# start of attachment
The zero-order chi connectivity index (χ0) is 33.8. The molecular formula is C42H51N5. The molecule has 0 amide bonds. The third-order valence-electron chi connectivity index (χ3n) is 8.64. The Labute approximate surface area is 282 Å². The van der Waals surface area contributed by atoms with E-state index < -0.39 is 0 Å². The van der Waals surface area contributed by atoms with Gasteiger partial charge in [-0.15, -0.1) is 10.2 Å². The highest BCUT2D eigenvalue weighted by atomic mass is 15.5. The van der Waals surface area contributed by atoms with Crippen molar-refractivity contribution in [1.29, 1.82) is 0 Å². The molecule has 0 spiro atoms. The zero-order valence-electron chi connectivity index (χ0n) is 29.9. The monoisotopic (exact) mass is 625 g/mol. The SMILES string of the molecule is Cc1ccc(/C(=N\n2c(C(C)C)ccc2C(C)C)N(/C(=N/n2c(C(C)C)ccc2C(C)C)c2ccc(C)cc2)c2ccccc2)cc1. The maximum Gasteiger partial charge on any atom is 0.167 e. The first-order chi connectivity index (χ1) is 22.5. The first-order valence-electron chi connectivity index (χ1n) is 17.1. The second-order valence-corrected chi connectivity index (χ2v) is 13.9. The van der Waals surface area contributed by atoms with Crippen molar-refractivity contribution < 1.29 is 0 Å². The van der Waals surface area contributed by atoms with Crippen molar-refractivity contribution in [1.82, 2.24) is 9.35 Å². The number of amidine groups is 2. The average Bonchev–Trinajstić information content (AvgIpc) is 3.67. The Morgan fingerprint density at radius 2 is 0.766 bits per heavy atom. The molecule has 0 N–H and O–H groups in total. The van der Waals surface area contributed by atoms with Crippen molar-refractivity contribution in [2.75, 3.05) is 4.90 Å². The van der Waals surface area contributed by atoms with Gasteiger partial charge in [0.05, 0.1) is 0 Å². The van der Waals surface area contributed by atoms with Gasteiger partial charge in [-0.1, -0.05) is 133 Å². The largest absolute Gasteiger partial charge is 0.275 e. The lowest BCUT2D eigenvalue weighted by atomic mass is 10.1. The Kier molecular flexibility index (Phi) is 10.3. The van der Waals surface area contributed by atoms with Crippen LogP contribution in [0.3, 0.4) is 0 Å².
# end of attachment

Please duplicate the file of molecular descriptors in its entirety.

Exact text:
The zero-order chi connectivity index (χ0) is 33.8. The molecular formula is C42H51N5. The molecule has 0 amide bonds. The third-order valence-electron chi connectivity index (χ3n) is 8.64. The Labute approximate surface area is 282 Å². The van der Waals surface area contributed by atoms with E-state index < -0.39 is 0 Å². The van der Waals surface area contributed by atoms with Gasteiger partial charge in [-0.15, -0.1) is 10.2 Å². The highest BCUT2D eigenvalue weighted by atomic mass is 15.5. The van der Waals surface area contributed by atoms with Crippen molar-refractivity contribution in [1.29, 1.82) is 0 Å². The molecule has 0 spiro atoms. The zero-order valence-electron chi connectivity index (χ0n) is 29.9. The monoisotopic (exact) mass is 625 g/mol. The SMILES string of the molecule is Cc1ccc(/C(=N\n2c(C(C)C)ccc2C(C)C)N(/C(=N/n2c(C(C)C)ccc2C(C)C)c2ccc(C)cc2)c2ccccc2)cc1. The maximum Gasteiger partial charge on any atom is 0.167 e. The first-order chi connectivity index (χ1) is 22.5. The first-order valence-electron chi connectivity index (χ1n) is 17.1. The second-order valence-corrected chi connectivity index (χ2v) is 13.9. The van der Waals surface area contributed by atoms with Crippen molar-refractivity contribution < 1.29 is 0 Å². The van der Waals surface area contributed by atoms with Crippen molar-refractivity contribution in [1.82, 2.24) is 9.35 Å². The number of amidine groups is 2. The average Bonchev–Trinajstić information content (AvgIpc) is 3.67. The Morgan fingerprint density at radius 2 is 0.766 bits per heavy atom. The molecule has 0 N–H and O–H groups in total. The van der Waals surface area contributed by atoms with Crippen molar-refractivity contribution in [2.75, 3.05) is 4.90 Å². The van der Waals surface area contributed by atoms with Gasteiger partial charge in [0.05, 0.1) is 0 Å². The van der Waals surface area contributed by atoms with Gasteiger partial charge in [-0.1, -0.05) is 133 Å². The largest absolute Gasteiger partial charge is 0.275 e. The lowest BCUT2D eigenvalue weighted by atomic mass is 10.1. The Kier molecular flexibility index (Phi) is 10.3. The van der Waals surface area contributed by atoms with Crippen LogP contribution in [0.3, 0.4) is 0 Å².